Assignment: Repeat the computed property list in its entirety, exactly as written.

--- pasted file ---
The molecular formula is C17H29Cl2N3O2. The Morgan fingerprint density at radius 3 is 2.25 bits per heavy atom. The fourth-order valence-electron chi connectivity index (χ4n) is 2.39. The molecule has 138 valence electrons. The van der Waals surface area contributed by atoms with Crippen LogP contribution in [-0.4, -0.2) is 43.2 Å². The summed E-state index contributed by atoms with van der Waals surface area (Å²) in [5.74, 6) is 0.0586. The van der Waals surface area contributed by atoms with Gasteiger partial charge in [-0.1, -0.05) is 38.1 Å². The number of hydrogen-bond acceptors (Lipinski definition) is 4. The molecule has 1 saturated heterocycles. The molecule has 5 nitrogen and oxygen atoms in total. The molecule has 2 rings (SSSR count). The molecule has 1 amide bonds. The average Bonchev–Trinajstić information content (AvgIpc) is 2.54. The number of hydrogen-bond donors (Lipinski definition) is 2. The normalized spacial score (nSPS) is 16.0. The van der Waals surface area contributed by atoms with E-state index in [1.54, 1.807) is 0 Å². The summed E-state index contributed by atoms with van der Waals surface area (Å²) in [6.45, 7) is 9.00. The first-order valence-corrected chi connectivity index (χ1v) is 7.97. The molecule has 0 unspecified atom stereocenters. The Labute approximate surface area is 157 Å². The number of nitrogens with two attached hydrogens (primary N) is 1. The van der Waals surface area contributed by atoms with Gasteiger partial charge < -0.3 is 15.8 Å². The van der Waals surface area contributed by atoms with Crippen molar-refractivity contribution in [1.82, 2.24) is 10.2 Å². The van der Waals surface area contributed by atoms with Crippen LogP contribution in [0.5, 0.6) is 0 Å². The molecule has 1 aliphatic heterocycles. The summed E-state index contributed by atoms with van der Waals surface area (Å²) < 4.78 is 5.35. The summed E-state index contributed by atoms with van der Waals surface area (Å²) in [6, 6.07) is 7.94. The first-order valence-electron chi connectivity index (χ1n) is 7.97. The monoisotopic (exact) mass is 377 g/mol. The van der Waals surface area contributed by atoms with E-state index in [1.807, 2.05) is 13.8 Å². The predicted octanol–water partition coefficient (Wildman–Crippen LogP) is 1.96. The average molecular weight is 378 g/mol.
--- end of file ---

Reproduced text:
The molecular formula is C17H29Cl2N3O2. The Morgan fingerprint density at radius 3 is 2.25 bits per heavy atom. The fourth-order valence-electron chi connectivity index (χ4n) is 2.39. The molecule has 138 valence electrons. The van der Waals surface area contributed by atoms with Crippen LogP contribution in [-0.4, -0.2) is 43.2 Å². The summed E-state index contributed by atoms with van der Waals surface area (Å²) in [5.74, 6) is 0.0586. The van der Waals surface area contributed by atoms with Gasteiger partial charge in [-0.1, -0.05) is 38.1 Å². The number of hydrogen-bond acceptors (Lipinski definition) is 4. The molecule has 1 saturated heterocycles. The molecule has 5 nitrogen and oxygen atoms in total. The molecule has 2 rings (SSSR count). The molecule has 1 amide bonds. The average Bonchev–Trinajstić information content (AvgIpc) is 2.54. The number of hydrogen-bond donors (Lipinski definition) is 2. The normalized spacial score (nSPS) is 16.0. The van der Waals surface area contributed by atoms with E-state index in [1.54, 1.807) is 0 Å². The summed E-state index contributed by atoms with van der Waals surface area (Å²) in [6.45, 7) is 9.00. The first-order valence-corrected chi connectivity index (χ1v) is 7.97. The molecule has 0 unspecified atom stereocenters. The Labute approximate surface area is 157 Å². The number of nitrogens with two attached hydrogens (primary N) is 1. The van der Waals surface area contributed by atoms with Gasteiger partial charge < -0.3 is 15.8 Å². The van der Waals surface area contributed by atoms with Crippen molar-refractivity contribution in [1.82, 2.24) is 10.2 Å². The van der Waals surface area contributed by atoms with Crippen LogP contribution in [0.5, 0.6) is 0 Å². The molecule has 1 aliphatic heterocycles. The summed E-state index contributed by atoms with van der Waals surface area (Å²) < 4.78 is 5.35. The summed E-state index contributed by atoms with van der Waals surface area (Å²) in [6, 6.07) is 7.94. The first-order valence-electron chi connectivity index (χ1n) is 7.97. The monoisotopic (exact) mass is 377 g/mol. The van der Waals surface area contributed by atoms with E-state index in [1.807, 2.05) is 13.8 Å². The predicted octanol–water partition coefficient (Wildman–Crippen LogP) is 1.96. The average molecular weight is 378 g/mol.